3. The method of claim 1, further comprising prior to said adding, resolving all contradictions in said actual connections and said latent connections by a process of rules.

4. The method of claim 1, further comprising representing at least one of said actual connections and said latent connections with key-value pairs.

5. The method of claim 1, wherein said latent connections each consist of a half-link.

6. The method of claim 1, wherein said latent connections each comprise an added said cell.

7. The method of claim 1, wherein said latent connections each comprise a preflet including an added said cell along an added said dimension.

8. The method of claim 7, further comprising adding a back-preflet to either of said choosing cells or said target cells in said particular said conglomerate structure, thereby permitting expression of said particular said conglomerate structure back into said multiple said slices.

9. A computer program, embodied on a computer readable storage medium, for working with data in datasets or information structures, wherein at least some of the data has latent preferences for connection with the data in other datasets or information structures, the computer program comprising: a code segment that stores the data for each of the datasets or information structures into a slice of separable cells having actual connections forming independent relational orderings in one or more dimensions; a code segment that examines said cells in each said slice for the latent preferences and identifies said cells having data seeking connection as choosing cells and said cells sought to be connected to as target cells; a code segment that adds a latent connection to either said choosing cell or said target cell for each of the latent preferences, thereby preparing said slices for potential expression into one or more conglomerate structures.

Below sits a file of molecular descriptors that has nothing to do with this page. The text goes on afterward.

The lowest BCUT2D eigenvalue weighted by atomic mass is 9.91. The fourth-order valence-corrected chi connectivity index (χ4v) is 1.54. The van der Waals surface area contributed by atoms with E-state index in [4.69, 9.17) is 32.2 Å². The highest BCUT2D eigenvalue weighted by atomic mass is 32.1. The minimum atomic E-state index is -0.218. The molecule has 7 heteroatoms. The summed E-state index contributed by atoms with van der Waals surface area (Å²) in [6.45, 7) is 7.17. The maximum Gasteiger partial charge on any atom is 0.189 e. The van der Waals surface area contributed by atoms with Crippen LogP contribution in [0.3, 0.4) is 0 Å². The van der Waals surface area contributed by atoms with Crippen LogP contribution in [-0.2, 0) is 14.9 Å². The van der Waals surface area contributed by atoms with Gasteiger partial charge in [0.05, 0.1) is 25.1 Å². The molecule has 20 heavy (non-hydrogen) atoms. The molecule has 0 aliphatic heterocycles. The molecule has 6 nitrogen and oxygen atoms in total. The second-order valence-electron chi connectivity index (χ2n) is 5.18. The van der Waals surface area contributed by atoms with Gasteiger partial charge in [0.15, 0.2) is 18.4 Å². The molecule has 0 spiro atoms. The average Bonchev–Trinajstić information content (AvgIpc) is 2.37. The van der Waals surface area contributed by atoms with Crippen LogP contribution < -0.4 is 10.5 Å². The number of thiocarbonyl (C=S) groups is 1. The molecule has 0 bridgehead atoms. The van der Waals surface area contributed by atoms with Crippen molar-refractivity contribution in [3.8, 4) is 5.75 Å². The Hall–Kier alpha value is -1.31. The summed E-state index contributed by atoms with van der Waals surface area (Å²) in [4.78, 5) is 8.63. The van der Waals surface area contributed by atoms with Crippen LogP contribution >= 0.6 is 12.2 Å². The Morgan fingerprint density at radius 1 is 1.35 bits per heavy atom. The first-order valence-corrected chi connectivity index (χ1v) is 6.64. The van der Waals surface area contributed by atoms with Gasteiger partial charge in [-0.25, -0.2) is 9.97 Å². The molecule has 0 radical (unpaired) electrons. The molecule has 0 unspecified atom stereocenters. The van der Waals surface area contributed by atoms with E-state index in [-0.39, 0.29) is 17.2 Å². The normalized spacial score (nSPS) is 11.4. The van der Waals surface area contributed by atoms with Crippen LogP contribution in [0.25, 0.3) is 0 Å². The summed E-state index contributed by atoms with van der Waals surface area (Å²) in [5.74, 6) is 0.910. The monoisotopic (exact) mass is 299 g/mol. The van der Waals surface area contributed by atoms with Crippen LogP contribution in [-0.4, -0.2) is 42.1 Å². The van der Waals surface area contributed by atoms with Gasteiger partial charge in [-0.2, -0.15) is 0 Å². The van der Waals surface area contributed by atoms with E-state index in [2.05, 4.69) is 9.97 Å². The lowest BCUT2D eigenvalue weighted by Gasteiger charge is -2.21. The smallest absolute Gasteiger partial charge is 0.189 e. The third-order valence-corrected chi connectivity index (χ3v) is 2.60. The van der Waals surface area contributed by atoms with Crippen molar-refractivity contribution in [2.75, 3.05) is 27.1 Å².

10. The computer program of claim 9, further comprising a code segment that expresses multiple said slices by resolving said latent connections therein into said actual connections, thereby combining said multiple said slices into a particular said conglomerate structure.

11. The computer program of claim 9, further comprising a code segment that resolves all contradictions in said actual connections and said latent connections by a process of rules.